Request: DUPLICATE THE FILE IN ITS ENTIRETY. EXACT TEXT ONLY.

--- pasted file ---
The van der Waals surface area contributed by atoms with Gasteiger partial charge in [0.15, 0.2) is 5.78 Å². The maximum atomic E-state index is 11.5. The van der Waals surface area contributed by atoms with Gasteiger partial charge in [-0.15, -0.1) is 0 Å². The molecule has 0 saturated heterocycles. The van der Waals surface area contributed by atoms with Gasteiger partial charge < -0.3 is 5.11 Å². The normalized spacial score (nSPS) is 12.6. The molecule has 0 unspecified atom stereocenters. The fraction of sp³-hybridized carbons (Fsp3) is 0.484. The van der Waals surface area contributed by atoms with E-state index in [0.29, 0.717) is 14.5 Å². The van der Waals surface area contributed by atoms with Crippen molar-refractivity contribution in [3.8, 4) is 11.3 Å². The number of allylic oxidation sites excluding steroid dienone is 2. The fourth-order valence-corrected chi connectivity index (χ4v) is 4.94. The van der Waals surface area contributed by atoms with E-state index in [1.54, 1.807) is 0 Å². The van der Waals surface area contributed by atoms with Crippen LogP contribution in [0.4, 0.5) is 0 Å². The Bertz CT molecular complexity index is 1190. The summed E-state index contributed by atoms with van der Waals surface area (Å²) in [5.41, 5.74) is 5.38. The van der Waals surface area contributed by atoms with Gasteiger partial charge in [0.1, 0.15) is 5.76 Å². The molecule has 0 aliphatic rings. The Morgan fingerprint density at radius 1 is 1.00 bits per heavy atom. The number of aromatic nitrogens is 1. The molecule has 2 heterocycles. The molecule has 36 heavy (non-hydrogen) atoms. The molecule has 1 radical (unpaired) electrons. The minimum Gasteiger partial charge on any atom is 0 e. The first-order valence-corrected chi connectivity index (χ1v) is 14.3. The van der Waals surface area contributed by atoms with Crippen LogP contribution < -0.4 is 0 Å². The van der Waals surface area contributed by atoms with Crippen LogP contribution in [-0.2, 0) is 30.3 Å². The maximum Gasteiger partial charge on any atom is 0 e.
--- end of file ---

The van der Waals surface area contributed by atoms with Gasteiger partial charge in [0.15, 0.2) is 5.78 Å². The maximum atomic E-state index is 11.5. The van der Waals surface area contributed by atoms with Gasteiger partial charge in [-0.15, -0.1) is 0 Å². The molecule has 0 saturated heterocycles. The van der Waals surface area contributed by atoms with Gasteiger partial charge < -0.3 is 5.11 Å². The normalized spacial score (nSPS) is 12.6. The molecule has 0 unspecified atom stereocenters. The fraction of sp³-hybridized carbons (Fsp3) is 0.484. The van der Waals surface area contributed by atoms with E-state index in [0.29, 0.717) is 14.5 Å². The van der Waals surface area contributed by atoms with Crippen molar-refractivity contribution in [3.8, 4) is 11.3 Å². The number of allylic oxidation sites excluding steroid dienone is 2. The fourth-order valence-corrected chi connectivity index (χ4v) is 4.94. The van der Waals surface area contributed by atoms with E-state index in [1.54, 1.807) is 0 Å². The van der Waals surface area contributed by atoms with Crippen LogP contribution in [0.4, 0.5) is 0 Å². The Bertz CT molecular complexity index is 1190. The summed E-state index contributed by atoms with van der Waals surface area (Å²) in [5.41, 5.74) is 5.38. The van der Waals surface area contributed by atoms with Gasteiger partial charge in [0.1, 0.15) is 5.76 Å². The molecule has 0 aliphatic rings. The Morgan fingerprint density at radius 1 is 1.00 bits per heavy atom. The number of aromatic nitrogens is 1. The molecule has 2 heterocycles. The molecule has 36 heavy (non-hydrogen) atoms. The molecule has 1 radical (unpaired) electrons. The minimum Gasteiger partial charge on any atom is 0 e. The first-order valence-corrected chi connectivity index (χ1v) is 14.3. The van der Waals surface area contributed by atoms with Crippen LogP contribution < -0.4 is 0 Å². The van der Waals surface area contributed by atoms with Crippen LogP contribution in [-0.2, 0) is 30.3 Å². The maximum Gasteiger partial charge on any atom is 0 e.